The following is a condensed version of a piece in the Spectator, where I explore causes and consequences of the Democrats seizure of power in the US.
One of the truly remarkable developments over the past half-century is the reversal and the relative flows of electoral funding going to parties of the right and parties of the left.
Fifty years ago, parties of the right had a colossal advantage. In the recent United States election, the Democrats outraised and outspent the Republicans almost to two to one. Open Secrets adds, “Even when excluding the money spent by billionaire presidential candidates Michael Bloomberg and Tom Steyer, Democrats spent $5.5 billion compared to Republicans’ $3.8 billion.” But that is also remarkable in so far as two billionaire candidates were seeking to represent the Democrats, which is not only the leftist party but is far more to the left on a vast range of issues than it has ever been in the past.
Obama personified an abrupt left-wing turn by the Democrats. This was welcomed by the oligopoly that controls the media: Facebook, Apple, Twitter, Google , Amazon (FATGA to Niall Ferguson) plus Microsoft, Netflix, YouTube, SnapChat, Stripe, Shopify and others, which occupy first, third, fourth and fifth places in the market cap league table.
Those giants have not only refused to allow their communications networks to be used by Trump-aligned Republicans but also blocked the access of Parler, a rival to Twitter with a conservative following. They have showed an almost total tolerance for left wing violence . But moves against their political enemies on the right have culminated in deplatforming The President and 70,000 other users.
Why has business shifted its political support to the left, when – at least in the US – the moderate left has all but disappeared? Economic motivations are unpersuasive, especially since Trump reduced business and high-income earners’ taxes.
Much of the business courting of the left is down to “wokegeld”. Firms are vulnerable to attacks from consumers and shareholder activist groups which can depress sales, reduce share prices and make recruitment more difficult.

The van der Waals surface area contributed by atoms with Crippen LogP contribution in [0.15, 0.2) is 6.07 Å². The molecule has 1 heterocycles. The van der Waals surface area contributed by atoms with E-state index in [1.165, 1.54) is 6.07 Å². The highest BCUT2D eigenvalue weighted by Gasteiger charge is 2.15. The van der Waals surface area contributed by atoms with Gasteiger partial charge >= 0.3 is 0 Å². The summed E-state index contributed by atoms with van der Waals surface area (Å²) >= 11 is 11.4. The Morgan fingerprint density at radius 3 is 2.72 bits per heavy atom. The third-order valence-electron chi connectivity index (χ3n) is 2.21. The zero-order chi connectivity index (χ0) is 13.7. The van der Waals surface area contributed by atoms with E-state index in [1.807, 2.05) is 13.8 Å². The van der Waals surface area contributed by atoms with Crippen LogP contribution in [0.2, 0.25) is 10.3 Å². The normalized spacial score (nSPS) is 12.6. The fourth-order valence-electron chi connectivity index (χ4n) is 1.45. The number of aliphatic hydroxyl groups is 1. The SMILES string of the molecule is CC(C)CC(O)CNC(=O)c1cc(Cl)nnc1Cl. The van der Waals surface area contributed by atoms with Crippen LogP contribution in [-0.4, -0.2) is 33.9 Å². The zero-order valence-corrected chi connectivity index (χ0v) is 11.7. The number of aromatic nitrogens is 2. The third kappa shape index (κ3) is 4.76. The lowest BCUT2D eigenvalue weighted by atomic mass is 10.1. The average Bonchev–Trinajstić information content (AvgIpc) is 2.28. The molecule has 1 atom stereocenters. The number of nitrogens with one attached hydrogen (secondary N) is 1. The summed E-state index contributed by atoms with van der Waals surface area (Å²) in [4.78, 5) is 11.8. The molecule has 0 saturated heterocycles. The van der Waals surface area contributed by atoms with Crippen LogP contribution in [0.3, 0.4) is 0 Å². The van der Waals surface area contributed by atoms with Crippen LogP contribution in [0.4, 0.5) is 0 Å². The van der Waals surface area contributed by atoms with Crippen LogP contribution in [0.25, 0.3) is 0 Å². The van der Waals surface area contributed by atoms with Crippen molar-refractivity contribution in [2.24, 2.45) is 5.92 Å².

But there is something far deeper at play.
Senior executives and many employees in tech sectors were appalled by Trump’s 2016 election victory and sought to bury issues, like Hunter Biden’s business dealings, that were unfavourable to the Democrats. Employees at all levels in the major tech companies and the thousands of companies that play important roles as subcontractors see themselves as something akin to previous revolutionaries’ self-depiction as the vanguard – a righteous dictatorship to carry out the unconscious wishes of the common people. Their firms’ phenomenal success has led their leadership and other employees to claim the “master of the universe” title. And they are now exercising greater power than any politician outside of totalitarian states has ever controlled.
Having overturned the Trump Presidency, the tech oligarchy is now seeking to prevent such raw anti-establishment power ever arising again. With the Biden Presidency they have reached first base.
But that victory carries the seeds of their ultimate defeat. Political leaders including those on the left have expressed horror that a group of private businesses can exercise such control over the political airwaves. Russia’s opposition leader, Alexey Navalny, spoke for many in saying “Don’t tell me (Trump) was banned for violating Twitter rules. I get death threats every day for many years, and Twitter doesn’t ban anyone.”
Clipping the power of the tech firms will be facilitated by a Biden Administration, unencumbered by moderate voices or a Republican Senate, undermining the US economy. Biden has already signalled tax increases and plans to double the $7.25 an hour minimum wage. After a rebound from COVID 19 a consequent economic downturn will cause the loss of the Democrat Senate and House of Representatives majorities in 2022.
In the interim, considerable turmoil is certain.